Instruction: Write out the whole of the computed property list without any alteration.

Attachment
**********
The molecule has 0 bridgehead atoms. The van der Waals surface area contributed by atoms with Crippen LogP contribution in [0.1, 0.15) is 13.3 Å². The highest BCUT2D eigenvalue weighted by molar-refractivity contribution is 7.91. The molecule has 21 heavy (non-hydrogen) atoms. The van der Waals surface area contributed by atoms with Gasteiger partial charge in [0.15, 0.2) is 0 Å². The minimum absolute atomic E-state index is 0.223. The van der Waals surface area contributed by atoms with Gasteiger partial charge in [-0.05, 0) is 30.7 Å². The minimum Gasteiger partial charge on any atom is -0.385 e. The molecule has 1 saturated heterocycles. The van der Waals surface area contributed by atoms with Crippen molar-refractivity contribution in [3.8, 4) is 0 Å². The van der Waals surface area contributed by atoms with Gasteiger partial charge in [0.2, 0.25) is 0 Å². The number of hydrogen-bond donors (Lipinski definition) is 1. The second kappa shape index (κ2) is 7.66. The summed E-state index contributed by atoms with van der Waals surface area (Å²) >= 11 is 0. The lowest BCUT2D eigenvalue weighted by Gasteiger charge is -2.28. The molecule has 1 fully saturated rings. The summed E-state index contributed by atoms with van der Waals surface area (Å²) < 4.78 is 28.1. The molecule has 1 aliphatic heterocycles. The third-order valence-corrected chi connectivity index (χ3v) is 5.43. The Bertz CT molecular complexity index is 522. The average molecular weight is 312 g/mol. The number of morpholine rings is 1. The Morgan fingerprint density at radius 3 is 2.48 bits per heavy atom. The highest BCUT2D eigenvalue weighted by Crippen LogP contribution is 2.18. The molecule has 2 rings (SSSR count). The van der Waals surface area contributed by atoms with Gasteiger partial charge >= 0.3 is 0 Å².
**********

The molecule has 0 bridgehead atoms. The van der Waals surface area contributed by atoms with Crippen LogP contribution in [0.1, 0.15) is 13.3 Å². The highest BCUT2D eigenvalue weighted by molar-refractivity contribution is 7.91. The molecule has 21 heavy (non-hydrogen) atoms. The van der Waals surface area contributed by atoms with Gasteiger partial charge in [0.15, 0.2) is 0 Å². The minimum absolute atomic E-state index is 0.223. The van der Waals surface area contributed by atoms with Gasteiger partial charge in [-0.05, 0) is 30.7 Å². The minimum Gasteiger partial charge on any atom is -0.385 e. The molecule has 1 saturated heterocycles. The van der Waals surface area contributed by atoms with Crippen molar-refractivity contribution in [3.8, 4) is 0 Å². The van der Waals surface area contributed by atoms with Gasteiger partial charge in [0.2, 0.25) is 0 Å². The number of hydrogen-bond donors (Lipinski definition) is 1. The second kappa shape index (κ2) is 7.66. The summed E-state index contributed by atoms with van der Waals surface area (Å²) >= 11 is 0. The lowest BCUT2D eigenvalue weighted by Gasteiger charge is -2.28. The molecule has 1 fully saturated rings. The summed E-state index contributed by atoms with van der Waals surface area (Å²) < 4.78 is 28.1. The molecule has 1 aliphatic heterocycles. The third-order valence-corrected chi connectivity index (χ3v) is 5.43. The Bertz CT molecular complexity index is 522. The average molecular weight is 312 g/mol. The number of morpholine rings is 1. The Morgan fingerprint density at radius 3 is 2.48 bits per heavy atom. The highest BCUT2D eigenvalue weighted by Crippen LogP contribution is 2.18. The molecule has 2 rings (SSSR count). The van der Waals surface area contributed by atoms with Gasteiger partial charge >= 0.3 is 0 Å².